4. Because of his love, God sent his Son in the world: the man Jesus Christ. Jesus always lived under God’s rule. Yet, by dying in our place he took our punishment and brought forgiveness. (Gen 12:1-3, 15:1-6; and 1 Pet 3:18). BUT, that’s not all …

5. God raised Jesus to life again as the ruler of the world. Jesus has conquered death, now gives life, and will return to judge. (1 Pet 1:3) WELL, where does that leave us?

6. The two ways to live:

(1) OUR WAY = Reject God as our ruler. Try to live life our way. The result: Condemned by God; facing death and judgement.

(2) GOD’S NEW WAY = Submit to Jesus as our ruler. Rely on Jesus’ death and resurrection. The result: Forgiveness by God and eternal life. (John 3:16; Rev 21:1-5)

At the end of the booklet, the call is to (1) Talk to God; (2) Submit to Jesus; and (3) Keep trusting.

Practical Instructions for Sharing Two Ways to Live

1. The six points are six pegs on which to hang a gospel conversation. You can enter in at any point. (You don’t need to start at the first point).

2. You can elaborate more or less on any point. This will depend on the conversation you are having.

3. Learn to connect topics of conversation to the six pegs (pictures) of God’s big picture.

Here is an example of connecting a conversation to one of those pegs: If someone is reading the news and comments on how messed up the world is, you could pipe up and say, “It really is messed up, but ya know, the reason is because we all reject God as our ruler; and we try do things our way. That is the main problem. That’s what the Bible teaches. Have you ever thought about that much?” This would be an example of entering in and hanging a conversation on the second peg. If the conversation continues, you will likely talk about the fall in Genesis 3, and there is great potential to end up focusing on Jesus who redeems rebels.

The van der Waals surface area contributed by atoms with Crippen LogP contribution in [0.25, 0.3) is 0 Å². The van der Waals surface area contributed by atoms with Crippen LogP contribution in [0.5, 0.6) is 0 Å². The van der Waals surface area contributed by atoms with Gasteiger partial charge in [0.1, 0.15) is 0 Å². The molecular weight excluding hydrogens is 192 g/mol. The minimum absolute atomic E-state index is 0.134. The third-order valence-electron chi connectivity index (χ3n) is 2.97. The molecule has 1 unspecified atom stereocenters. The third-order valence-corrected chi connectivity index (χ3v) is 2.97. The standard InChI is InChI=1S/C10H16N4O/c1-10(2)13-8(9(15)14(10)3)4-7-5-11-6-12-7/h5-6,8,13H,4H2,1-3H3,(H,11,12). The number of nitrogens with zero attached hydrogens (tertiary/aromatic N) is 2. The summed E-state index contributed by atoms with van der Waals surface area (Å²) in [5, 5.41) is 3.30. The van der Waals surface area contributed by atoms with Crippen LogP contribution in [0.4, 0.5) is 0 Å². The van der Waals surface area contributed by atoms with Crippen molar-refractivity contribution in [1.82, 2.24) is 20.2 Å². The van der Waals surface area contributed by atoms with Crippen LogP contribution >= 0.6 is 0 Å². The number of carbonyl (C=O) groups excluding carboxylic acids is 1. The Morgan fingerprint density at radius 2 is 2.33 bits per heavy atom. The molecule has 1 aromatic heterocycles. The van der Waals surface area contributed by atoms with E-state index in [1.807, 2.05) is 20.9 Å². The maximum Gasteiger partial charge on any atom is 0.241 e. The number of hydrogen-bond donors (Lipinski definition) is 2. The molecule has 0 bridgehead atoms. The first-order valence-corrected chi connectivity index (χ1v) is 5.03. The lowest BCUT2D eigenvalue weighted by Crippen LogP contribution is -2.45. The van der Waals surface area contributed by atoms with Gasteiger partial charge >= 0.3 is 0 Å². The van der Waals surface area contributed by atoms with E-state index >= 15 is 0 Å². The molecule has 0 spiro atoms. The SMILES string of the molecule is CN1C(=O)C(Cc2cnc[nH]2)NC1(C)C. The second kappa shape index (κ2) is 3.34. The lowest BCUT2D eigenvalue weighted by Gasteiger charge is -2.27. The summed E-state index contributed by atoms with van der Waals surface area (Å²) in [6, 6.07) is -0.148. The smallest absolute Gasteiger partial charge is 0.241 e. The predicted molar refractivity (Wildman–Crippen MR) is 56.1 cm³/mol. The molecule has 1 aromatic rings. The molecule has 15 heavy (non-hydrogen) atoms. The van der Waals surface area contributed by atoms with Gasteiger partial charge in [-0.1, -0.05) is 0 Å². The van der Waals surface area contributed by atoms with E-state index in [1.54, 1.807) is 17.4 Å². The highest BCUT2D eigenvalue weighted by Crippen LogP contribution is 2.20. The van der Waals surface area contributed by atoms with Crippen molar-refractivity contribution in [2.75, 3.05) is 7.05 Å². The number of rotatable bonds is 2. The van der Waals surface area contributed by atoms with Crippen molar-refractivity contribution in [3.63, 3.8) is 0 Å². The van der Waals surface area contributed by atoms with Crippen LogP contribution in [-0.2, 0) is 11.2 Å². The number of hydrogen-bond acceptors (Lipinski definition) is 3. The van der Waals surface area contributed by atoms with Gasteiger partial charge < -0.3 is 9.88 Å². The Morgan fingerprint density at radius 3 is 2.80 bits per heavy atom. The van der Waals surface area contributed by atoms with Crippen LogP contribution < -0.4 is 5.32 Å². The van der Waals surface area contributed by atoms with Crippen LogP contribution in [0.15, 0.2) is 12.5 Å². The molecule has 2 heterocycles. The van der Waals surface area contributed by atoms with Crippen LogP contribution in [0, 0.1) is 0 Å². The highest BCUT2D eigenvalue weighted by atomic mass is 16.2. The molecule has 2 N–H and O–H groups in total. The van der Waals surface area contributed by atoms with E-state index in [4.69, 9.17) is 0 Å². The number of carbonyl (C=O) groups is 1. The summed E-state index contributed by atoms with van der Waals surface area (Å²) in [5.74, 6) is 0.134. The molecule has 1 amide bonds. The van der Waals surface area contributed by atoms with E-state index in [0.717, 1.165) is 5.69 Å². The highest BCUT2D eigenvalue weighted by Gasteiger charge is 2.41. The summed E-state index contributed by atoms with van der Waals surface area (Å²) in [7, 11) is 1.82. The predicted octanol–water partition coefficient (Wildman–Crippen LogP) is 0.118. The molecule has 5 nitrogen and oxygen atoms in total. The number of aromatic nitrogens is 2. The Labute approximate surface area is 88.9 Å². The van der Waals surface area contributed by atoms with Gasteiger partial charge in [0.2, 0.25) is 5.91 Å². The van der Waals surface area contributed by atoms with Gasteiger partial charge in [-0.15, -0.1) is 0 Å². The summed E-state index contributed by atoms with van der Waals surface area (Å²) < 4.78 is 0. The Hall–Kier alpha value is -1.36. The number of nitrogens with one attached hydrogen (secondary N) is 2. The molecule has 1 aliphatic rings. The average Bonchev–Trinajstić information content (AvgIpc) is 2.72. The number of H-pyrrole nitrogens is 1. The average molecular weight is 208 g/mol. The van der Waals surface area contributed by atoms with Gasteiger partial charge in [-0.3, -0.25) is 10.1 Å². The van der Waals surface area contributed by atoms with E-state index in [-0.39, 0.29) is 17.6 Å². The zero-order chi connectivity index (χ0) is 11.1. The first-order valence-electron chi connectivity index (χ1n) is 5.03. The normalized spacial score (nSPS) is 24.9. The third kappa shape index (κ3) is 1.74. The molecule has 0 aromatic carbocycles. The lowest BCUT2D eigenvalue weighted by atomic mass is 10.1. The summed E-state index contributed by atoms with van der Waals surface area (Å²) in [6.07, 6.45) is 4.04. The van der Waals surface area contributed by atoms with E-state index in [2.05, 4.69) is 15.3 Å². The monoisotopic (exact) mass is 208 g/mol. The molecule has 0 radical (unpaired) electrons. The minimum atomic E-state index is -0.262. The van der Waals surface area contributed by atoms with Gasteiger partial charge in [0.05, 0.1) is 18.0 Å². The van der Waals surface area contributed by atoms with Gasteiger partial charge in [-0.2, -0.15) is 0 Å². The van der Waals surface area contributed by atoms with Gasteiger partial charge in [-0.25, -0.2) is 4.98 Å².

Spreading More than the Gospel

So, the gospel is the climax of a much larger storyline that provides the very framework needed for understanding it. Accordingly, it’s important that we spread them together (Jesus according to the Gospels & the storyline of the Bible). Indeed, we ought to spread more than the gospel. The more biblically illiterate a person is, the more we need to give them more than the gospel.